The White House’s forthcoming online-privacy bill will would place restrictions on the handling of consumer data while giving more power to the Federal Trade Commission to enforce those restrictions, Politico reported.

The current draft would require Internet companies like Google and Facebook—as well as online advertisers and mobile app developers—to get user permission before collecting or sharing personal information. The report also says the FTC would gain the power to levy fines against companies that violate online privacy laws. 

Earlier this month, the White House said it will introduce a version of its Consumer Privacy Bill of Rights by February 26:

Online interactions should be governed by clear principles … that look at the context in which data is collected and ensure that users’ expectations are not abused.

Related online-privacy legislation the Obama administration intends to propose includes the Student Digital Privacy Act, a measure based on California legislation that would prevent companies from selling student data for non-educational purposes.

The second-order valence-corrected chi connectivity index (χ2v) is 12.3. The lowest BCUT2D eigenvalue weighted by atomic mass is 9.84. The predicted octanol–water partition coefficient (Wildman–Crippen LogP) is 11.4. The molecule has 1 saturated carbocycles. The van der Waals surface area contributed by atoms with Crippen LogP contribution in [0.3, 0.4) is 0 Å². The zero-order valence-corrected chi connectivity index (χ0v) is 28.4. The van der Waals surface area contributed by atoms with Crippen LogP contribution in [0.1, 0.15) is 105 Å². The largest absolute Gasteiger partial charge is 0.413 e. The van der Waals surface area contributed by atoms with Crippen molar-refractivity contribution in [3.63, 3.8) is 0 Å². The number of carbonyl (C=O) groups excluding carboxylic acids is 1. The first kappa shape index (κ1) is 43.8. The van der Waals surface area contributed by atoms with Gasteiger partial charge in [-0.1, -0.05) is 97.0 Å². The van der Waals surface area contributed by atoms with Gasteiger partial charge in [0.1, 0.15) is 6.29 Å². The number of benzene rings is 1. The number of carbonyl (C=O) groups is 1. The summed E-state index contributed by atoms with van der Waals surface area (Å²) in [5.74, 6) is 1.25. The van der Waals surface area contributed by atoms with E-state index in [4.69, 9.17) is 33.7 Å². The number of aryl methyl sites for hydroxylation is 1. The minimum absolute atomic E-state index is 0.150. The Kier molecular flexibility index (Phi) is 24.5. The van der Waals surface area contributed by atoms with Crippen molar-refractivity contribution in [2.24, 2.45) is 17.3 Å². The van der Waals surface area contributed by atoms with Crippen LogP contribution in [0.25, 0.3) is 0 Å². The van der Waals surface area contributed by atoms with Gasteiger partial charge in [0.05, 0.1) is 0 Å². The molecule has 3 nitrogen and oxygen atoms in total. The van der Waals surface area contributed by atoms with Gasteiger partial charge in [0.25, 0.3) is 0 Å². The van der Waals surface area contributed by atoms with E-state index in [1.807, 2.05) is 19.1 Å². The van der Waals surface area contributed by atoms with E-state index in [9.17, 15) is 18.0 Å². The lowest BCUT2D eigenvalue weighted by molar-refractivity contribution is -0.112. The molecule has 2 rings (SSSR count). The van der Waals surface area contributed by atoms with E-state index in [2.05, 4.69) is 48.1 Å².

But critics said the bill, which will face a hostile reception in the Republican Congress, will need to stake out some serious enforcement powers.

“It’s encouraging that the Obama administration is proposing more privacy reforms,” Mark. M Jaycox, legislative analyst for the Electronic Frontier Foundation, said in an email interview. “But they can’t be hollow bills.”

For instance, he noted:

EFF supported the California bill that the administration is basing its student privacy proposal on. But just this morning, Education Week reported the administration bill does not contain an explicit prohibition on vendors amassing profiles of K-12 students for non-educational uses.

Jaycox added that the student-privacy bill also won’t prohibit companies from collecting information in an educational context and then using it to target advertising to students elsewhere.

Critics like Jaycox argue that weaknesses in the student privacy bills could foreshadow similar problems with the consumer privacy bill. Outsiders, however, haven’t yet seen the language of either bill firsthand. Politico attributed its reporting to sources that offered a limited reading of the draft legislation.

Photo courtesy of the White House